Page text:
Implementing comprehensive HIV and STI programmes with transgender people

06 April 2016

In collaboration with UNAIDS and other partners, the United Nations Development Programme (UNDP) and IRTG, a Global Network of Trans Women and HIV, have released a new publication today entitled Implementing comprehensive HIV and STI programmes with transgender people: practical guidance for collaborative interventions. The publication presents concrete steps that public health officials, health workers and nongovernmental organizations can adopt to implement HIV and sexually transmitted infection (STI) programmes with transgender people.

Topics covered in the publication include community empowerment and human rights, addressing violence, stigma and discrimination, and delivering transgender-competent services, especially for HIV and STI prevention, diagnosis, treatment and care. The publication also covers community-led outreach, safe spaces and the use of information and communications technology in service delivery. It describes how to manage programmes and build the capacity of organizations led by transgender people and shows how services can be designed and implemented to be acceptable and accessible to transgender women. Wherever possible, it gives particular attention to programmes run by transgender organizations.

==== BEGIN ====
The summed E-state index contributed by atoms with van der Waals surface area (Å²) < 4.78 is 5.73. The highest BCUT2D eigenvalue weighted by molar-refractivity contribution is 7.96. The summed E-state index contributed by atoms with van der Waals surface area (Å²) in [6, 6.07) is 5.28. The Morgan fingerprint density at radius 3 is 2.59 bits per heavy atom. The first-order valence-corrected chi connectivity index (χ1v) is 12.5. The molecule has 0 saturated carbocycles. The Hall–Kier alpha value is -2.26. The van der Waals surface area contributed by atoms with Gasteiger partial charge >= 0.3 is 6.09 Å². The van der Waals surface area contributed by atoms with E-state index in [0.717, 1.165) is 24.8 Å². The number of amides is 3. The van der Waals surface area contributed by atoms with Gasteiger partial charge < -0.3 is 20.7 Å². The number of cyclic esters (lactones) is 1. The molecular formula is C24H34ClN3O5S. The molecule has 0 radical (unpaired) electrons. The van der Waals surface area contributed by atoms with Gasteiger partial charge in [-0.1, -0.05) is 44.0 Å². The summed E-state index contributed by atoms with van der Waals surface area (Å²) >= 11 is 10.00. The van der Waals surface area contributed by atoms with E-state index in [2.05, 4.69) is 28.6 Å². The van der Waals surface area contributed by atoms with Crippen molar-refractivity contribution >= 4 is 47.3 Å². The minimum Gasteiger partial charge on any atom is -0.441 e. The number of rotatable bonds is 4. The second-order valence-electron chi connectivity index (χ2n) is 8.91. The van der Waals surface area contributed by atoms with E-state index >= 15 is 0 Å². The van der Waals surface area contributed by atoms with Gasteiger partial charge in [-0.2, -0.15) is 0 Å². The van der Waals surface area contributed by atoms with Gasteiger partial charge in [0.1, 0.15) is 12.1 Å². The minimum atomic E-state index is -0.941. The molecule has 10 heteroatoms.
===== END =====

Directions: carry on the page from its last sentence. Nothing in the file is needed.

The publication was developed in collaboration with transgender people and advocates, service providers, researchers, government officials and representatives of nongovernmental organizations from all over the world. UNDP and IRTG coordinated its production, with the support of the United Nations Population Fund, the University of California, San Francisco, Center of Excellence for Transgender Health, the Johns Hopkins Bloomberg School of Public Health, the World Health Organization, the United States Agency for International Development, the United States President’s Emergency Plan for AIDS Relief and UNAIDS.

The document is based on recommendations included in the Consolidated guidelines on HIV prevention, diagnosis, treatment and care for key populations, published in 2014 by the World Health Organization.

Transgender women continue to be heavily affected by HIV, being 49 times more likely to become infected with HIV than non-transgender adults.


“Discrimination, violence and criminalization deter transgender people from getting the services they need to be healthy and stay healthy. This tool helps planners put into action comprehensive programmes across the whole spectrum.”

Joanne Keatley, co-chair of IRGT and director of the Center of Excellence for Transgender Health at the University of California, San Francisco

“There is an urgent need to ensure that community engagement, policies and programming for transgender people are implemented. This publication, developed with the engagement of transgender activists globally, is an important step forward to making sure this happens.”

Luiz Loures, UNAIDS Deputy Executive Director